Kimberly-Clark Jumps on Earnings: What Investors Need to Know

Shares of Kimberly-Clark Corp. (NYSE: KMB) popped 5% after the market open on Tuesday, April 21 following the consumer giant's latest results. The company reported quarterly earnings that missed on revenue but beat on earnings. That was enough for the market to breathe a sigh of relief. Fears had been stoked in recent weeks that this quarterly earnings report would be ugly, due to the strengthening U.S. dollar.

These fears caused the stock to decline by 7% year to date prior to the company's earnings report. Fortunately for investors, the stock regained most of that loss following the better than expected results.

Here are some key details from the report:

Clearing a low hurdleHeading into the quarter, expectations were low for Kimberly-Clark. Analysts forecast that the strong dollar would drive down both revenue and earnings. Multinational corporations such as Kimberly-Clark are facing a significant headwind: A rising U.S. dollar makes international revenue worth less at home, because those foreign sales are worth fewer U.S. dollars.

Indeed, Kimberly-Clark's revenue fell 4% in the first quarter, dueentirely to the strengthening U.S. dollar. Unfavorable currency fluctuations shaved a full 9 percentage points off revenue during the three-month period. That more than overshadowed a relatively strong 5% increase in organic sales, which strips away currency effects.

Kimberly-Clark has a large international business, which is proving to be a double-edged sword. On one hand, exposure to international markets leaves the company highly exposed to currency movements. On the other hand, new markets are a key part of Kimberly-Clark's growth strategy. The company realized 11% organic revenue growth in developing and emerging markets last quarter.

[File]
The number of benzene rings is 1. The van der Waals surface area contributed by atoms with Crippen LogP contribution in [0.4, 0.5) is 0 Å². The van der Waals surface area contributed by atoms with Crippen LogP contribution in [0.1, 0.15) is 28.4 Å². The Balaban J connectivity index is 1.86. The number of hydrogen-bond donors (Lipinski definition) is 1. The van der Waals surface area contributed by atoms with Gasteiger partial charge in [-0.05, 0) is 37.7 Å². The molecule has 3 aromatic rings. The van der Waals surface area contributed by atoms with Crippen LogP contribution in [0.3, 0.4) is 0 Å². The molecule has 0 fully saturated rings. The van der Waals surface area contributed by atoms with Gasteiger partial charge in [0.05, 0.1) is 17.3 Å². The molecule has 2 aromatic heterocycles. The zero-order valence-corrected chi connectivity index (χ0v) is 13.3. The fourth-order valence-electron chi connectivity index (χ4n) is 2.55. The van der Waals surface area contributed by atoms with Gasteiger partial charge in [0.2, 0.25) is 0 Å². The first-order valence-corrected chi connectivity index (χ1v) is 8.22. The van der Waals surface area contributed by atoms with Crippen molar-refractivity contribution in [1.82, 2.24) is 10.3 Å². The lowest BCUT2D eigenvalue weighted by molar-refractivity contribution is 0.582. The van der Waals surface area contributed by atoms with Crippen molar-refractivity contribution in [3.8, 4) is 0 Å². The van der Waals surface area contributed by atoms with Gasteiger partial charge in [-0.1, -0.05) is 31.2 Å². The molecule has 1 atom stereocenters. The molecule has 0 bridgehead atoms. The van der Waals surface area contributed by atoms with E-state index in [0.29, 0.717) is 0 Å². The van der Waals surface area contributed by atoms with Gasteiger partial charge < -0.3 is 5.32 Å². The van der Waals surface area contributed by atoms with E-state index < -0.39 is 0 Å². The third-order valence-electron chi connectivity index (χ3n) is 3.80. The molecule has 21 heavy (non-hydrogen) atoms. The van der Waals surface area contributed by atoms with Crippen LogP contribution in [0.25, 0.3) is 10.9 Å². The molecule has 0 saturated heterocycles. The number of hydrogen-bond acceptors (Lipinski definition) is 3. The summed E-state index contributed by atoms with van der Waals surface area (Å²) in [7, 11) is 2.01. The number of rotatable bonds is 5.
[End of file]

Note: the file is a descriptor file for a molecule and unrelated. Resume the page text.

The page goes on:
The company expects the currency headwind to persist for a while longer. Management anticipates full-year results to be negatively affected by currency, including a 9%-10% "drop" in sales just because of the stronger U.S. dollar.

Quarterly profits beat expectations, due partly to Kimberly-Clark's aggressive cost-cutting program. The Focus On Reducing Costs Everywhere, or FORCE, program was designed to realize significant cost savings throughout the company. It produced $90 million in cost savings last quarter alone.

Steady as she goesKimberly-Clark is the classic slow-and-steady stock. The company makes Kleenex tissues, Huggies diapers, and a number of other household products. It's a blue-chip dividend stock, with 81 straight years of payouts under its belt.

Even better, Kimberly-Clark has increased its dividend for 43 consecutive years. Still, growth is weak right now. Net sales are declining, and although currency movements are often transitory, the effects can be very real. Kimberly-Clark's 4% dividend increase this year was well below its previous raises.

However, the company's continued organic growth is a good sign. While the headline numbers disappointed, it's a mistake to conclude Kimberly-Clark is in decline. Currency is weighing on the reported numbers, but the underlying business is doing well. Volumes and organic revenue are increasing, which is a broader sign that the business is still growing.

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Bob Ciura has no position in any stocks mentioned. The Motley Fool recommends Kimberly-Clark. Try any of our Foolish newsletter services free for 30 days. We Fools may not all hold the same opinions, but we all believe that considering a diverse range of insights makes us better investors. The Motley Fool has a disclosure policy.

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